Some tumor cells express IDO enzyme as an immune-suppressive factor within the TME (21). Therefore, IDO protein may potentially function as a unique tumor-associated antigen. Hence, vaccination using an IDO-specific epitope may provide a viable immune therapeutic strategy. To test this hypothesis, we determined the predictable REVEAL binding score of 20 H2Db-specific nonamer-IDO candidate peptides (ProImmune) and found binding scores ranging from 0.8 (for the least binding peptide) to 77.8 (for the best binding peptide; Table 1). Three of 20 peptides had binding scores > 35% (Table 1; also shown as graphical representation). However, only one peptide (MTYENMDIL) had a score that was > 45% of the positive control, an internal standard set to depict high probability of specific binding. Hence, this IDO peptide was chosen for further experiments.
IDO vaccine induces potent IDO-specific antitumor immune responses
To determine the direct antitumor effect of IDO vaccine, we tested the vaccine in an IDO-expressing tumor model, B16F10, a tumor that expressed high IDO, as measured by flow cytometry (Supplementary Fig. S1A–S1C). TC-1 cells, on the other hand, did not express IDO and showed minimal induction when treated with IFNγ compared with CT26 cells (positive control; Supplementary Fig. S1). Mice carrying B16F10 tumors were treated with either IDO vaccine or in combination with a B16 tumor-specific vaccine (gp100) as a positive control. We found that treatment of B16F10 tumor-bearing mice with IDO vaccine (Fig. 1A) led to a significant reduction in tumor growth (P ≤ 0.05) and enhancement of mouse survival P ≤ 0.01) compared with untreated mice (Fig. 1B–D). The antitumor effects achieved after IDO vaccine were comparable with that of the gp100 peptide treatment (Fig. 1B–D). Furthermore, we found that combining IDO vaccine and gp100 peptide led to a significant enhancement of antitumor efficacy over either of the peptides administered alone because these mice continued to have significant reduction in the tumor volume, and 33% of them survived at day 33 (Fig. 1B–D). These results demonstrate that IDO vaccine induces effective antitumor responses in IDO-expressing tumors and can boost responses to a known tumor antigen–specific vaccine.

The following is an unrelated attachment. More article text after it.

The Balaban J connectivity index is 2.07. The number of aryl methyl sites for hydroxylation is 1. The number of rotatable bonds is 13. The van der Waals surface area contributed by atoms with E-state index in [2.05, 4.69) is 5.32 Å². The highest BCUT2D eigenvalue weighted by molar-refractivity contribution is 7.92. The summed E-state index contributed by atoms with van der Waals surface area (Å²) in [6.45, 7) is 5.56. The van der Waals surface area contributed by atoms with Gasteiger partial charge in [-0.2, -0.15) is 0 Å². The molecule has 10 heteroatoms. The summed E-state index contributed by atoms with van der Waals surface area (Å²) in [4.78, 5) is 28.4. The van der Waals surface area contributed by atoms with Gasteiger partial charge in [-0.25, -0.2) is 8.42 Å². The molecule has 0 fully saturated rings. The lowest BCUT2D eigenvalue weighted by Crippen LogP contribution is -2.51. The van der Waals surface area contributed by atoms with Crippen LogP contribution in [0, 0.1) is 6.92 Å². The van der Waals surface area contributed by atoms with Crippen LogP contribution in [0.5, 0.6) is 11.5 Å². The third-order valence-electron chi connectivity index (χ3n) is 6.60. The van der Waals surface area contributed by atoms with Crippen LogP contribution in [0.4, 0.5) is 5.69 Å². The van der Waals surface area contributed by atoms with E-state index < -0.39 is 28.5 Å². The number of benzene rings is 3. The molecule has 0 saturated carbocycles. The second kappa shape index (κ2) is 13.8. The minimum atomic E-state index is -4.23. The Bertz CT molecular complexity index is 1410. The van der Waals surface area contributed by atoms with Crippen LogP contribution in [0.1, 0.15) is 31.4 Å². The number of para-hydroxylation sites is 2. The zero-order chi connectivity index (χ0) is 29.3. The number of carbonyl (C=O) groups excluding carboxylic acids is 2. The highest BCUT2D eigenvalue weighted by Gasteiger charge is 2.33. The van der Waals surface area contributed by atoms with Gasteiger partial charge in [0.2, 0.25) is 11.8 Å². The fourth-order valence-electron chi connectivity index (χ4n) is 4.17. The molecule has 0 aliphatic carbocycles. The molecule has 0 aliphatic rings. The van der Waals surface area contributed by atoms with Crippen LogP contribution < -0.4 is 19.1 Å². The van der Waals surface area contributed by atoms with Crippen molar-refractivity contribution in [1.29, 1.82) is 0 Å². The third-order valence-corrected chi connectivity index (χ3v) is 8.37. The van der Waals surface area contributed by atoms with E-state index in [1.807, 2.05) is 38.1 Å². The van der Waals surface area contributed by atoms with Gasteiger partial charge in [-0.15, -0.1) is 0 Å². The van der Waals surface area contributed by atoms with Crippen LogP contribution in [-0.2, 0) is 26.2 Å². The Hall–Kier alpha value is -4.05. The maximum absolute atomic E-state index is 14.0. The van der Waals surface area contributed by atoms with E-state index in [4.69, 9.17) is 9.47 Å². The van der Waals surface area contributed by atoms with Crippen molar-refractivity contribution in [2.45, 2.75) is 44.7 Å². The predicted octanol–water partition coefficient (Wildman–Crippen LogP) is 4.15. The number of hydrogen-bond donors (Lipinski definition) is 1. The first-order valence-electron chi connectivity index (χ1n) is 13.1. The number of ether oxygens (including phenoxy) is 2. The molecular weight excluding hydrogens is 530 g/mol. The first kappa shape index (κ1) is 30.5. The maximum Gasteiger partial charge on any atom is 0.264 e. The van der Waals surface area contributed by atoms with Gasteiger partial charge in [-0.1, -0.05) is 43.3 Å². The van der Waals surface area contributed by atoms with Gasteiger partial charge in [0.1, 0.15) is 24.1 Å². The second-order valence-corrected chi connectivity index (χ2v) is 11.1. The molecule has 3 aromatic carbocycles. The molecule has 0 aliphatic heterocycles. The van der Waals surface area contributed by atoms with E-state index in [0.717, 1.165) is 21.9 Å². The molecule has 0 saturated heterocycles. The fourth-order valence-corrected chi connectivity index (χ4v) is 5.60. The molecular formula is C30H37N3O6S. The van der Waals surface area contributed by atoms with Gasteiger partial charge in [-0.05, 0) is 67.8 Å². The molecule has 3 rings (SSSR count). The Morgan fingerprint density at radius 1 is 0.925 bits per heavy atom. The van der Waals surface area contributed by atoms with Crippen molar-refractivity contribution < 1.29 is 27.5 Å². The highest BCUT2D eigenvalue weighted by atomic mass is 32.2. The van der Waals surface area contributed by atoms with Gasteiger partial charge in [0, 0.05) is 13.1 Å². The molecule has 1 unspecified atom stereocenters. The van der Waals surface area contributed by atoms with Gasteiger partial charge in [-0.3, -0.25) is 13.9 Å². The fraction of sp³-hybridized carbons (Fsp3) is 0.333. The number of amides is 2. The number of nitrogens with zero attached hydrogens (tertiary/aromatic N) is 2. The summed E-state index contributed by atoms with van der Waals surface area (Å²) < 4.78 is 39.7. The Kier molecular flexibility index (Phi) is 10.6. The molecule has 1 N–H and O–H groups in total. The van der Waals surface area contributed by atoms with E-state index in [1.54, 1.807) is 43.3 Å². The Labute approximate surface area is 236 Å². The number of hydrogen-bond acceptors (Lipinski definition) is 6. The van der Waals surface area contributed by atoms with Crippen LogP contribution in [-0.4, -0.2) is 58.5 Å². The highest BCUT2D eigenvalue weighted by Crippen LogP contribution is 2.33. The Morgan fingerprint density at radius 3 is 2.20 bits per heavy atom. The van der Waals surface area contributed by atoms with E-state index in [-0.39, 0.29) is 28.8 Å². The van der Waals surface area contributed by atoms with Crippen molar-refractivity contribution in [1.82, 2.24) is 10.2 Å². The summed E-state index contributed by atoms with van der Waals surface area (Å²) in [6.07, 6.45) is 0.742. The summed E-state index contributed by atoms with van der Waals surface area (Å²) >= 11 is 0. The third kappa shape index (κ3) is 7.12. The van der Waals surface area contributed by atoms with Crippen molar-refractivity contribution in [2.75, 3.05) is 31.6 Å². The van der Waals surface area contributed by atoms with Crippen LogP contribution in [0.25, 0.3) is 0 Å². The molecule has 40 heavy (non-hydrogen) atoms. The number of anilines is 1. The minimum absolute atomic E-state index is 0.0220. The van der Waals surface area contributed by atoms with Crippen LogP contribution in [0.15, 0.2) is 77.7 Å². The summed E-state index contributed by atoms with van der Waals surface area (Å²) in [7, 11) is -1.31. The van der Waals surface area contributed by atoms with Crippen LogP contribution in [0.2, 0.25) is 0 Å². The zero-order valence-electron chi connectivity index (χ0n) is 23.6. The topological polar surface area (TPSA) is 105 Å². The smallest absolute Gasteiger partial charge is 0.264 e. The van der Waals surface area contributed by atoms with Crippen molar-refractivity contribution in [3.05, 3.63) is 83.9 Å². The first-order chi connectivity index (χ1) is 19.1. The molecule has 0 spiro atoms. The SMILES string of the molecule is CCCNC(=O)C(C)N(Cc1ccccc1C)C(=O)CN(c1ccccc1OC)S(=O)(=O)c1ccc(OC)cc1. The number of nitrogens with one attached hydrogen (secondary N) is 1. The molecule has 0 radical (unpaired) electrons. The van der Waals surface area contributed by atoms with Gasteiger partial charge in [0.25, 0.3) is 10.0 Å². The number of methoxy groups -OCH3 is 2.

IDO vaccine significantly enhances gp100-specific immune responses